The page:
This GBCA Safety Toolbox Talk discusses scaffold planking. Get reminders of what to look for in scaffold planks, as well as reminders of the OSHA requirements for spacing scaffold planks. Click below to download the Toolbox Talk as a handout (includes Sign-In Sheet).



Scaffold Planking

Scaffold platforms allow workers to work safely at heights. Many platforms are constructed of wood planks, which must be inspected and maintained to ensure that the work platform is safe. This toolbox talk goes over the conditions workers should review when working on scaffolds.

Scaffold-grade lumber is meant to withstand forces not imposed on ordinary, construction-grade wood (which is only two-thirds the capacity of scaffold-grade). Using construction-grade lumber on a scaffold platform violates OSHA standards and is an unsafe practice that can lead to a deadly incident.

Visually Inspect and Correctly Select Scaffold Planks

All planks used for scaffolds should be inspected before setup as well as before and during use. If a plank is found to no longer meet OSHA standards, it should be removed and replaced.

Scaffold Plank Grade Stamps

  • Solid sawn wood used for scaffold planks should be graded by a recognized lumber grading association or an independent lumber inspection agency. These organizations and their grading rules must be certified by the Board of Review of the American Lumber Standard Committee, per the US Department of Commerce.
  • Wood approved for use as scaffold planks should have a grade stamp (see examples).


BE AWARE: OSHA does NOT inspect lumber. Any scaffold planking stamped “OSHA Approved” is misleading and should not be assumed to meet the standard on the basis of that stamp alone. An inspection agency can claim that its product meets OSHA requirements, but it must still have its own grade stamp.

Pictured: Scaffold plank with grade stamps. If the “OSHA” stamp were alone, it would not necessarily meet the standard.

REMINDER:  Scaffold planks may still be in service after the grade stamp has faded. Workers should pay attention to the quality and condition of the planking, whether it bears a stamp or not.

Issues to Check for in Scaffold Planks

As wood ages and reacts to usage, it will begin to show checks, splits, and notches. These will vary in degree depending on variables such as the loads a plank has carried, the weather it has been exposed to, and how long it has been in use.


Split in wood plank.

Split in Wood Plank

  • Planks with splits (cracks that go clear through the wood) more than a few inches in length should NOT remain in service. They may no longer maintain the necessary load-bearing capacity.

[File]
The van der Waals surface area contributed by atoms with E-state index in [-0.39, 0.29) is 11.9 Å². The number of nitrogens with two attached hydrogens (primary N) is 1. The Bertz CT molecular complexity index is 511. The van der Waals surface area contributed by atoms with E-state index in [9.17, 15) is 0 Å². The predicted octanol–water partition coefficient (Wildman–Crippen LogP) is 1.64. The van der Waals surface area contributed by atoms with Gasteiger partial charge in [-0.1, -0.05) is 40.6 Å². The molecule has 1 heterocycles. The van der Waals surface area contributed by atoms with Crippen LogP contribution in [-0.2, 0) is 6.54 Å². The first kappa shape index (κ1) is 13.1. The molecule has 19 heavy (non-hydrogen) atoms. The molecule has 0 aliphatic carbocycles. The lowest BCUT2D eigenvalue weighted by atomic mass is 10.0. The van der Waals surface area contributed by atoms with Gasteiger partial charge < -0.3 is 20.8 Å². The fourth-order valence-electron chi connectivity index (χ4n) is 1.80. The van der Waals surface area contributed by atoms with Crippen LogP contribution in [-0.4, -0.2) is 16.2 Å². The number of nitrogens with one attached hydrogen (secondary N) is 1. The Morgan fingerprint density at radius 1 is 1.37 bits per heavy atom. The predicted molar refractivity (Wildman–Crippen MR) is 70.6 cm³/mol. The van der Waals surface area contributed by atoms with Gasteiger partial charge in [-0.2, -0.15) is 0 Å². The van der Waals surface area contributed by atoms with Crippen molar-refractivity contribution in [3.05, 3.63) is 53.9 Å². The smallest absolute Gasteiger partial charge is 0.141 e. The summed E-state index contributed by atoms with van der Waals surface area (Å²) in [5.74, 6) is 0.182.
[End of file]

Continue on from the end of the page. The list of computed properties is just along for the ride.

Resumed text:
Checks in wood plank.

Checks in Wood Plank

  • Planks with checks (cracks that are on the surface only and do not go clear through the wood) should be watched over time. The checks may develop into splits over time.


Notches in wood plank.

Notches in Wood Plank

  • Notches (small checks on the ends of a plank) should be watched over time. They can lengthen and deepen, and eventually become splits.


Accumulated layers of paint and plaster on wood plank.

Accumulated Layers of Paint and Plaster on Wood Plank

  • Scaffold planks that have accumulated layers of paint, plaster, etc. are NOT permitted to remain in service. These coatings make it impossible to determine the condition of the planks. Dangerous splits, for example, may be hidden underneath these coatings. [29 CFR 1926.451(b)(9)]

Reusing Scaffold Planks

  • If a scaffold plank has been used as a mudsill, it should NOT be returned to service on a platform.
  • Moisture from standing water, as well as point-loading from the scaffold legs, may have weakened planks used as mudsills, making them unable to bear the weight that will be placed on them as scaffold planks.

Spacing Requirements for Scaffold Planks

  • Each platform unit (e.g., scaffold plank, fabricated plank, fabricated deck, or fabricated platform) shall be installed so that the space between adjacent units and the space between the platform and the uprights is no more than 1 inch (2.5 cm) wide, except where the employer can demonstrate that a wider space is necessary (for example, to fit around uprights when side brackets (outriggers) are used to extend the width of the platform). [1926.451(b)(1)(i)]
  • Where the employer makes the demonstration provided for in paragraph (b)(1)(i) of this section, the platform shall be planked or decked as fully as possible and the remaining open space between the platform and the uprights shall not exceed 9 1/2 inches (24.1 cm). [1926.451(b)(1)(ii)]
  • Except as provided in paragraphs (b)(3)(i) and (ii) of this section, the front edge of all platforms shall not be more than 14 inches (36 cm) from the face of the work, unless guardrail systems are erected along the front edge and/or personal fall arrest systems are used in accordance with paragraph (g) of this section to protect employees from falling. [1926.451(b)(3)]
  • The maximum distance from the face for outrigger scaffolds shall be 3 inches (8 cm). [1926.451(b)(3)(i)]
  • The maximum distance from the face for plastering and lathing operations shall be 18 inches (46 cm). [1926.451(b)(3)(ii)]
  • Each end of a platform, unless cleated or otherwise restrained by hooks or equivalent means, shall extend over the centerline of its support at least 6 inches (15 cm). [1926.451(b)(4)]
  • Each end of a platform 10 feet or less in length shall not extend over its support more than 12 inches (30 cm) unless the platform is designed and installed so that the cantilevered portion of the platform is able to support employees and/or materials without tipping, or has guardrails which block employee access to the cantilevered end. [1926.451(b)(5)(i)]


Remember to record the attendees of your toolbox talk!